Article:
The gift of figs

Valarie Englert, Senior Pastor

We have a fig tree in our back yard that is outdoing itself this summer – it is loaded with figs!

We pick them every day, and there are plenty to share with the birds and the squirrels; for making preserves; eating fresh; and bringing to the office for others to enjoy.

I’m pretty partial to this particular fig tree.

Several years ago, Rick and I prepared to put an addition on the back of our house. This required cutting down the fig tree to make way for the new construction. I shed tears as Rick cut it down to the ground.

Rick made other adjustments to the yard so that a pier-drilling truck could enter and do its work.

A week or two later in the wee hours of the morning, our daughter Eva appeared in the bedroom doorway. “Mom, Dad, there’s water all over the kitchen floor.”

We heard the noise before we reached the kitchen: rushing water splashing from our busted hot water heater.

As a result of that busted water heater, we decided to put the addition on hold and remodel the existing house.

As we shifted our focus and made new plans over the ensuing weeks, the roots of the fig tree began to send up shoots. And wonder of wonders! That little fig tree produced seven figs that summer.

This now big fig tree is a botanical reminder of God’s abundant grace; there is plenty for all.

Even during the winter, when the tree is bare, energy and sugars are stored in the roots, preparing for a new season of long days and warm sun, leaves and fruit.

The gift of figs never ceases to amaze me.

As one young friend reminded me, God’s abundant gifts are all around us, overflowing and ready to be shared.

When we share God’s gifts – whether they be figs or other signs of God’s love – that divine grace grows more and more in us.

There is a rippling, snowball effect: the more we allow our inner vision to “see” God’s grace around us, the more that grace takes hold in us, and the more we can be conduits of that grace.

This summer in worship, we have spent time considering the good news of God’s grace using the gifts offered to us through Mister Rogers’ Neighborhood.

As an ordained minister, Fred Rogers understood his call to be that of offering unconditional love and acceptance to young children and their families.

Mister Rogers spoke frequently about “growing:” not only growing up, but growing in character, in patience, and in understanding – both of ourselves and others.

Mister Rogers reminds us that we “grow” inside and out – just as trees grow, and grass, and flowers, and birds, and mammals.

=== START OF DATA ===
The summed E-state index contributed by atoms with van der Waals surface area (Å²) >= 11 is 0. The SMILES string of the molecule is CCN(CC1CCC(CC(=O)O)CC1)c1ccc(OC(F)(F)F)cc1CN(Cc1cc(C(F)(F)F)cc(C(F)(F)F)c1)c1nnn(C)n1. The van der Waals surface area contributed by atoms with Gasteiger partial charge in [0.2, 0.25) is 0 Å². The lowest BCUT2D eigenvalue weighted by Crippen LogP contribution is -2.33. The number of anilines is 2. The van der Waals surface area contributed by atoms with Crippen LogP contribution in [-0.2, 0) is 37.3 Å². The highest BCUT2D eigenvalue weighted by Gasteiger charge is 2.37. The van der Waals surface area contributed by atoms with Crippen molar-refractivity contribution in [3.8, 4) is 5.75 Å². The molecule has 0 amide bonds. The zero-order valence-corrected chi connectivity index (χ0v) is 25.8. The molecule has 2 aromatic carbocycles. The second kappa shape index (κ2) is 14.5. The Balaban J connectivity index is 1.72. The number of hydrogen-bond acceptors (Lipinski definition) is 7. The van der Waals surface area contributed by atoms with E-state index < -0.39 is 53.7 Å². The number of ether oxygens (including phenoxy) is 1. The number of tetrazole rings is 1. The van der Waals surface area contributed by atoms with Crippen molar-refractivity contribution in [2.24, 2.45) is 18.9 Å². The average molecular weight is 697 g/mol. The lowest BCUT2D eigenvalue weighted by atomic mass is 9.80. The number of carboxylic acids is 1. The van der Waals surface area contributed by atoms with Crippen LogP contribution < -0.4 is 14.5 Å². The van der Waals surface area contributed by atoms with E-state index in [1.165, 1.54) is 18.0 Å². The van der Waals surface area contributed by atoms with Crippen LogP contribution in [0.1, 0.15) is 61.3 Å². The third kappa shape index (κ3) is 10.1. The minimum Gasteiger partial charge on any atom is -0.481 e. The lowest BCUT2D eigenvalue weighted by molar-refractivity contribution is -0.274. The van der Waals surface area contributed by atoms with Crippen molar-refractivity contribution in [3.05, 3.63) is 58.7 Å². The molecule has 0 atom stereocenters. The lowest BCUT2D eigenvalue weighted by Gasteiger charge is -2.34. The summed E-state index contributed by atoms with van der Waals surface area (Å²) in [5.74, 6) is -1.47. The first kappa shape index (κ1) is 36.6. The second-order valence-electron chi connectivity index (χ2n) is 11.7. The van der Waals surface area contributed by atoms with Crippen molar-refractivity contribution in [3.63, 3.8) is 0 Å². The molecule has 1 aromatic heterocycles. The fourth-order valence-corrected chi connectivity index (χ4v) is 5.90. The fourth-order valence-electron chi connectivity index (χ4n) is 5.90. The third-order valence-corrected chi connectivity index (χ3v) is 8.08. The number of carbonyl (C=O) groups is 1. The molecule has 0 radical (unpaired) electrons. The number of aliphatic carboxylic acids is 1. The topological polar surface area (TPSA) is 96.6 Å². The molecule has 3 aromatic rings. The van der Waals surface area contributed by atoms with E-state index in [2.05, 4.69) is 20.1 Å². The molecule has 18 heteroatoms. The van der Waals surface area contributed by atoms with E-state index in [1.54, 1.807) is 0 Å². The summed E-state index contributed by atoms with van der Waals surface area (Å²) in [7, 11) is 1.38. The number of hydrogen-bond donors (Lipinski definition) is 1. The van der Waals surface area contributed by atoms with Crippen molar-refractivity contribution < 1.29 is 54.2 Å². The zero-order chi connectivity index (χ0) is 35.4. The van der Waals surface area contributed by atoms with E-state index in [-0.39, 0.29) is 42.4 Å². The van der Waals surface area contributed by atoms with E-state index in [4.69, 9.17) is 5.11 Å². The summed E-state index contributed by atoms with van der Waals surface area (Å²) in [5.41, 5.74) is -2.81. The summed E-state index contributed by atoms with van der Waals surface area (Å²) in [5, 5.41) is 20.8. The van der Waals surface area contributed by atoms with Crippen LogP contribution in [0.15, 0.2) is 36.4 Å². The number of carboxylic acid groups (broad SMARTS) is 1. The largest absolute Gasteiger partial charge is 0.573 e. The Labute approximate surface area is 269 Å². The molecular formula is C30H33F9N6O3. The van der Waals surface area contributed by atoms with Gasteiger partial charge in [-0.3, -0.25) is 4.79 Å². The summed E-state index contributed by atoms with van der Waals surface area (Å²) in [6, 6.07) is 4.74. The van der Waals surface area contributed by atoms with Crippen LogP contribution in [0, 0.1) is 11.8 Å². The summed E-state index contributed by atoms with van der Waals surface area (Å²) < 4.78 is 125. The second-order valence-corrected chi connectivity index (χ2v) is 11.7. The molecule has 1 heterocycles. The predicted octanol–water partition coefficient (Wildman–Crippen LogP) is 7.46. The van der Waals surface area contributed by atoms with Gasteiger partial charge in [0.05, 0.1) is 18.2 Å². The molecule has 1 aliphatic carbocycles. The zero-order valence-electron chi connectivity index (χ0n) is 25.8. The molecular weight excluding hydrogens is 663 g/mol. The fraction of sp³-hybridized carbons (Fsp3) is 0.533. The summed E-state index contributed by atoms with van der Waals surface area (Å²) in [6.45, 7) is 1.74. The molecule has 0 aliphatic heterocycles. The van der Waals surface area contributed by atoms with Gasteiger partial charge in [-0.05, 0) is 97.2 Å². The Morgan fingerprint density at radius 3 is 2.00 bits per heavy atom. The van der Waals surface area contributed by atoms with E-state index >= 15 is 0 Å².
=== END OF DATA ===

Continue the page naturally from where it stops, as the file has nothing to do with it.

God’s grace is not only the glue that holds us all together, but it is the medium and fuel for our growth into the ever-present, overflowing abundance of our ever-loving God-in-Christ.

May we have eyes to see, ears to hear, and hearts to accept the ever-present, abundant grace of God!

Musical diversity

Eldred Marshall Artist-in-Residence and Associate Director of Music Ministries

While planning the music for the July 7 worship services at First United Methodist Garland, I reflected on Senior Pastor Valarie Englert‘s message “The Gift of Diversity” (from our Summer Worship Series on “The Gospel According to Mister Rogers” and what that would entail, musically.

As Pastor Valarie shared, Mister Rogers did not teach “tolerance,” but rather that we embrace the different people around us – all our neighbors. In this, our lives, our expressions, our experiences would be forever enriched.

Interestingly, music does this sort of embrace far more easily than the people who create it.

Hence, I chose to highlight piano pieces that bend the genre in which they reside or thoroughly incorporate musical diversity, opening the musician and the listener to a new musical world.

For the prelude, I chose to make a personal arrangement of Richard Smallwood’s most famous gospel anthem Total Praise, with stylistic embellishments.

Even though the music is rooted in traditional Black Church musical expressions, Mr. Smallwood is a classically-trained pianist and composer who never hesitates to incorporate Western classical tradition in his compositions and improvisations.

In this respect, Mr. Smallwood and I share a common, and unique, musical language.

For the offertory at the 8:30am service, and for the first work in the 10:50am communion service, I chose to play Gershwin’s Prelude No. 2.

Gershwin felt most at home in his era’s popular musical forms: jazz, blues, rag-time, stride, etc. However, he loved classical music and strove to find ways to incorporate what he learned from that genre into his own musical language.

The piano prelude is a bluesy meditation that mixes the best of Romantic-era “absolute music” traditions of Brahms and Rachmaninoff and Tin Pan Alley.

For communion at both services, I played the Forlane movement from the piano suite Le Tombeau de Couperin.

Firstly, a forlane is a French baroque aristocratic dance, commonly performed during the time of Louis XIV. Ravel maintained traditional baroque forlane characteristics (triple meter; ABACADA+Coda form), but chose to update the musical language to his present day.

Around this time, Ravel befriended George Gershwin and became intimately familiar with American jazz. By incorporating the new music and art forms around him, Ravel embraced the “gift of diversity.”

As a result, we have an entire suite of music that is a special mix of 20th century French impressionism, early American jazz, and 16th century French dance music.

In this acceptance and appreciation of his neighbor’s music, Ravel managed to become the first French exponent of a sub genre called neoclassicism, which would take hold in Western music long after his death.

Be it Billy Ray Cyrus and Lil Nas X’s blockbuster 2019 hit song Old Country Road, or the frequent collaborations between southern gospel artists like Bill and Gloria Gaither with the late Andrae Crouch back in the 1970s and 1980s, music has always given us a living example of the fruits of diversity.

May we be inspired to follow its lead – and reap the same rewards.

The neighborhood of Bridgeport

Josh Medlock, Director of Missions and Student Ministries

Growing up I remember sitting in the morning with my bowl of cereal watching Mister Rogers’ Neighborhood.

I vividly remember episodes where I would walk away feeling like things were better somehow. Things young as I was, I couldn’t put into words or understand.

Now that I’m an adult and can reflect back, I realize that’s what Mister Rogers was doing – reaching out to children in a way they could understand and that would help transform their lives.